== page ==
But are my greed and ego going to be the ones to convince me to do it?

And will I get hurt if I do?

So that begs the question — am I in this for the wrong reasons?

Is this healthy? Or am I just in it for ego and greed?

I’ll be fully transparent — I want to make money through online writing. I would love to supplement some of my business’ income with cash flow from this platform.

Okay, okay, hold your collective gasp — I know plenty of you are interested in making money, too! You’re not fooling me.

But am I hurting myself and my progress by stepping back into that dark room where I process and accept my trauma each time I enter it?

I understand that this article is comprised of a lot of questions — please know that this is not me trying to frustrate you as the reader — I’m new to this whole “embracing the reality of my mental illness and learning to live and cope with it” thing, so I’m trying to navigate this entirely new territory right now.

My mind wants to understand the firm guidelines of how this all works.

A pursuit that is destined to fail.

Because I already know that mental illness does not subscribe to any ground rules or boundaries — it just does whatever the hell it wants, and we have to figure out how to reign in the chaos.

My biggest passion in life is writing — it always has been.

I’m increasingly concerned that it is also one of my weaknesses in this case.

It’s completely possible that in my passion and pursuit to write better and better content, and increase the quality of my writing, that I could get lost in the very dangerous rabbit-hole of enabling my mental illness to take control of my life.

Am I the only one terrified by this propect while writing online?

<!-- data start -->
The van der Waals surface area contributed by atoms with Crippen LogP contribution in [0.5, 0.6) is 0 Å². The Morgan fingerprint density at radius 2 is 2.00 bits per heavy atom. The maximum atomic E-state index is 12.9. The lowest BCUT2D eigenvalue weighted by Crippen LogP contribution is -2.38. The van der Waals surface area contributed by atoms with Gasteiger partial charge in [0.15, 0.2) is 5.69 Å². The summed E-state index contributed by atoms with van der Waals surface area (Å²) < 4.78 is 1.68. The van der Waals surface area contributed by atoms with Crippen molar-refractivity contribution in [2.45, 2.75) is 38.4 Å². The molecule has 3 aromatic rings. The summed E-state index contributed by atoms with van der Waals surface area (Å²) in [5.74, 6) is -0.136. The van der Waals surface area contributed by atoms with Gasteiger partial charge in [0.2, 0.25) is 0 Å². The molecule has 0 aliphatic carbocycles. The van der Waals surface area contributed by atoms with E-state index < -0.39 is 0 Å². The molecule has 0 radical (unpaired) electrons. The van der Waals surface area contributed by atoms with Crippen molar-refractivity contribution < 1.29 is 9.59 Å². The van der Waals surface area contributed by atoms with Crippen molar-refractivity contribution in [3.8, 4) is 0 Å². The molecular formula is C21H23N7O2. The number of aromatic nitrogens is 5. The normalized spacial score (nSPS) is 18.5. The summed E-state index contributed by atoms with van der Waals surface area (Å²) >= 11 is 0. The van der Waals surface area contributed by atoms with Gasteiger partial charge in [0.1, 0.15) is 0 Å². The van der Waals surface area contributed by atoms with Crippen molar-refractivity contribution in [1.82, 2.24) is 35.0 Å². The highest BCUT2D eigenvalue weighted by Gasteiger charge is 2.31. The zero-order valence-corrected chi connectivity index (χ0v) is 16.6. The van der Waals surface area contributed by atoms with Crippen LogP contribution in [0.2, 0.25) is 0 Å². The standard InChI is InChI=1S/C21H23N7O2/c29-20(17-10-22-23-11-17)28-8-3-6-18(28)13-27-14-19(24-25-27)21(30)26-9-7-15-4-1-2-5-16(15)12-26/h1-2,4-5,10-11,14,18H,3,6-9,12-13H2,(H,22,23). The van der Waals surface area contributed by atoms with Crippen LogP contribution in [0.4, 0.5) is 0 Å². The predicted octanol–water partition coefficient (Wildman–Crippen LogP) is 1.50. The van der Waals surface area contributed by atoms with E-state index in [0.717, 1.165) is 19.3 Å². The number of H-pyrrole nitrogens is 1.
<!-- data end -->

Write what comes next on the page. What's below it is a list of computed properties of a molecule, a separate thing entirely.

But wait, back up a second.

OR is this the age-old tale of my mental illness trying to convince me that a good activity of processing my trauma is actually bad, and so it’s trying to get me to stop?

So… am I wrong? Is this actually good for me?

The thing I can be certain about is none of this experience of writing about my trauma or mental illness online is black and white.

It’s a big ol' cocktail made up of healthy processing, greed, passionate writing, ego, finding closure, and an obsession with stats.

Like most things in life, the answer to this question isn’t simple — it’s incredibly complex. And I may never get an answer to any of the questions in this article.

As scary as that reality is, there’s a beauty in it, too. I’m okay with not having everything figured out. It makes life a little more interesting, in my opinion.

And in my mind, the only way I’m going to find any semblance of an answer is to lean into that dark room and start feeling things out.

I’ll explore and feel my way around, testing the waters, if you will.

And I’ll keep the door open, just in case, so that the light on the other side of the door shows me where the exit is.

And if the darkest pieces of me slam the door so that it’s pitch black and I can’t find my way around anymore?

Well… I’ll bring a flashlight just to be safe.